gross neofascistic bill that tries to impose the supremacy of American
CEOs of American companies over virtually every legal, human,
parliamentary approved decision of the inhabitants of Europe.
It is plain, sick neofascism; it clearly wants to undo all the rules
that limit corporate profit-making; and it clearly wants the European
populations to repay American multi-national corporations anything they might have less than
the expected profits they planned.
It is totally unfair sick and insane degeneracy that will only help the rich 1%.
And no: This is extremely dangerous until it is definitely
flushed down the toilet, and part of the dangers is that one cannot
trust any professional European politician who is pro the EU: They probably
have been bought by rich Americans to defraud their own populations.
Here is some more from the R.I.P. article:
And this is also good (and there is a
considerable amount more):
Here’s a check list of other widely held
fears that appear to have been confirmed in the last two days:
Most importantly, TTIP, together with its
sister deals TPP, CETA and TiSA, would — as I warned in the 2013
article “The Global Corporatocracy is Almost Fully Operational”
— usher in a whole new era of corporate dominance that would put the
current one to shame.
- TTIP would represent a direct threat
to the existence of public health services in Europe — CHECK
- If TTIP is signed, taking proactive
steps to protect the environment would be much harder on both sides of
the Atlantic — CHECK
- TTIP would almost certainly spell the
end of the precautionary principle in Europe, which will be replaced by
weaker, corporate-friendlier standards — CHECK
- It would also represent the final
victory of Monsanto & Friends, which have faced massive public
resistance in Europe and have struggled to overcome many European
lawmakers’ aversion to granting their GMO seeds blanket approval for
European markets — CHECK
- TTIP would accelerate data flows between
the U.S. and Europe, with seemingly little in the way of data
protection. Like TPP, it would also lead to much stricter rules on
encryption and much stiffer enforcement of intellectual property rules,
with serious implications for internet rights and access to medicines —
- The trade deal would almost certainly
sound the death knell of the World Trade Organisation’s (WTO) “General
Exceptions” rule (which allows nations to regulate trade “to protect
human, animal and plant life or health” or for “the conservation of
exhaustible natural resources). The rule did not even merit a mention
in the leaked text.
Also, as Nick Drearden of Global
Justice Now warns, a system is already in place in Europe for
trade deals to come into effect even without a vote in member
It is for this reason, together with the
Commission’s brazen disdain for democratic process, it’s probably too
early yet to begin writing TTIP’s obituary. TTIP, like CETA and TPP,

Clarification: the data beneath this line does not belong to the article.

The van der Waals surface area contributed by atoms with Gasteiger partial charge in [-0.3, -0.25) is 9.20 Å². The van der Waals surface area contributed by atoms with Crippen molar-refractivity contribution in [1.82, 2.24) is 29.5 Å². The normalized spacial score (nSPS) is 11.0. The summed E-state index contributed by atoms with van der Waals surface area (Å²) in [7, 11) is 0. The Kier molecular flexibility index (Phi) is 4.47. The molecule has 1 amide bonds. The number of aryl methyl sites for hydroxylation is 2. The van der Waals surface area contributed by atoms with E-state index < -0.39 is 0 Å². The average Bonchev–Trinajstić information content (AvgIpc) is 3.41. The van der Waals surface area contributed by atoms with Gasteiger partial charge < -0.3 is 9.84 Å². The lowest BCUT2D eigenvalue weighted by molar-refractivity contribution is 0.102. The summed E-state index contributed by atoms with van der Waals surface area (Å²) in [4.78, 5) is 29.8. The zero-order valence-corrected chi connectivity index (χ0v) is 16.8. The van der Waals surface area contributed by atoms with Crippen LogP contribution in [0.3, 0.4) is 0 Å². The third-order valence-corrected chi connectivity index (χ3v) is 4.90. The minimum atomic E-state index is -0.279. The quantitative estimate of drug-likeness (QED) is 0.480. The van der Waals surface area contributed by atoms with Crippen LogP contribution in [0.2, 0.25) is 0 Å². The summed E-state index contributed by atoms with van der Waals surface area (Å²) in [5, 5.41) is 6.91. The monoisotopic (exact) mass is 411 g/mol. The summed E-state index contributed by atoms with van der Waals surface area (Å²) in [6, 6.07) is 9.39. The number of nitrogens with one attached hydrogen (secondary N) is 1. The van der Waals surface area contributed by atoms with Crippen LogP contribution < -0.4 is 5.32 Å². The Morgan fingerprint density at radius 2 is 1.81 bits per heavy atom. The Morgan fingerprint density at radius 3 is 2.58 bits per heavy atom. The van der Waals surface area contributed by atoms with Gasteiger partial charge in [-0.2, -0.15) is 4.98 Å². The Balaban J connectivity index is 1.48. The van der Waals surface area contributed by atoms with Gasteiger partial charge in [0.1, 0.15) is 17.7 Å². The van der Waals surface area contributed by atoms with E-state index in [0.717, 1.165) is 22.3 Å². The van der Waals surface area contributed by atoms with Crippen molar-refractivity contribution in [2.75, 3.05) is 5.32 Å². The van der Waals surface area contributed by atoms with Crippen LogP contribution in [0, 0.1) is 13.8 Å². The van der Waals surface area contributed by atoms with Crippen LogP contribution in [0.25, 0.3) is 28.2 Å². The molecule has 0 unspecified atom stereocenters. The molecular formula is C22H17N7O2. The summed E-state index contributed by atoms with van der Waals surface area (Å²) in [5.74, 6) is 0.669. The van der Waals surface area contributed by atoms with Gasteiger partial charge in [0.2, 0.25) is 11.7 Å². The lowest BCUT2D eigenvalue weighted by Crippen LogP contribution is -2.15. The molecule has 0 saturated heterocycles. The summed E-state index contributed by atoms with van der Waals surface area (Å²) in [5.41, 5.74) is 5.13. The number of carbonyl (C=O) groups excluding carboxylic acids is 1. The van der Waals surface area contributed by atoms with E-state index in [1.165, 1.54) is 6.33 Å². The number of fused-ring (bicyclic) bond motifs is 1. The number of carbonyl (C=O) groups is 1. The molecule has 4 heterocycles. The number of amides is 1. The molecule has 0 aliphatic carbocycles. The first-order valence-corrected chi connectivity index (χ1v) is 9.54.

have an enormous amount of political — and financial — capital behind
them. For TTIP’s supporters failure is not an option, especially after
so many years of tireless scheming in (to quote The
Independent) “fanatical secrecy.”
Under something known as ‘provisional implementation’,
CETA could take effect in Britain early next year without a
parliamentary vote here. In fact, even if the British parliament voted
CETA down, the corporate court system would still stay in effect for 3
Yes, indeed. And this is a recommended article.
Beyond Schadenfreude, the Spectacular Pundit Failure on Trump Is Worth
The second item is by Glenn Greenwald on The Intercept:
I will start this item also a bit
differently, namely by saying that I have been waiting for a
while on an article like this one, precisely because I have seen many
extremely confident pundits (whose extreme confidence was purely
synthetic and founded on very little), repeat and repeat that Donald
Trump would not make it.
Also, I am very sure that I saw only a tiny bit of
confidence men and women on American TV, while Glenn Greenwald at least
saw considerably more than I did (because I am not American, I don't
have a TV since 46 years, and don't like propaganda,
Here is Glenn Greenwald's start:
At this point, you are being served 14 "humiliating examples"
that I will leave all to your interests, and you can see them all by
clicking the above link. No doubt there are hundreds or thousands more.
Trying to predict the future can be fun,
which is why — from office sports pools to stock market speculation
— many do it. Generally, though, people make such
predictions with at least some humility: with the knowledge
that they do not actually know what the future holds.
But not America’s beloved political
pundits. When they pronounce what the future has in store for us, it
comes in the form of definitive decrees, shaped with the tone of
authoritative certainty. With a few exceptions, those who purported to
see the future of the 2016 GOP nomination process spent many
months categorically assuring everyone that, polls notwithstanding,
Donald Trump simply could not, would not, become the GOP nominee; one
could spend all day posting humiliating examples, so a representative
sampling will have to suffice:
Here I will only consider three more general points Glenn Greenwald
gives about these heaps of - I am sorry but it simply is true - blatant
The first one is completely right:
ponder the vast amount of journalistic energies and resources
devoted to trying to predict election outcomes. What value does
that serve anyone? The elections are going to be held and the
outcome will be known once the votes are counted. Why would journalists
decide that it’s important for the public to hear their guesses about
who will win and lose?
Yes, indeed - and here are my answers: There
is no value whatsoever in any journalist's predictions of election
outcomes - but thousands of journalists write them nevertheless,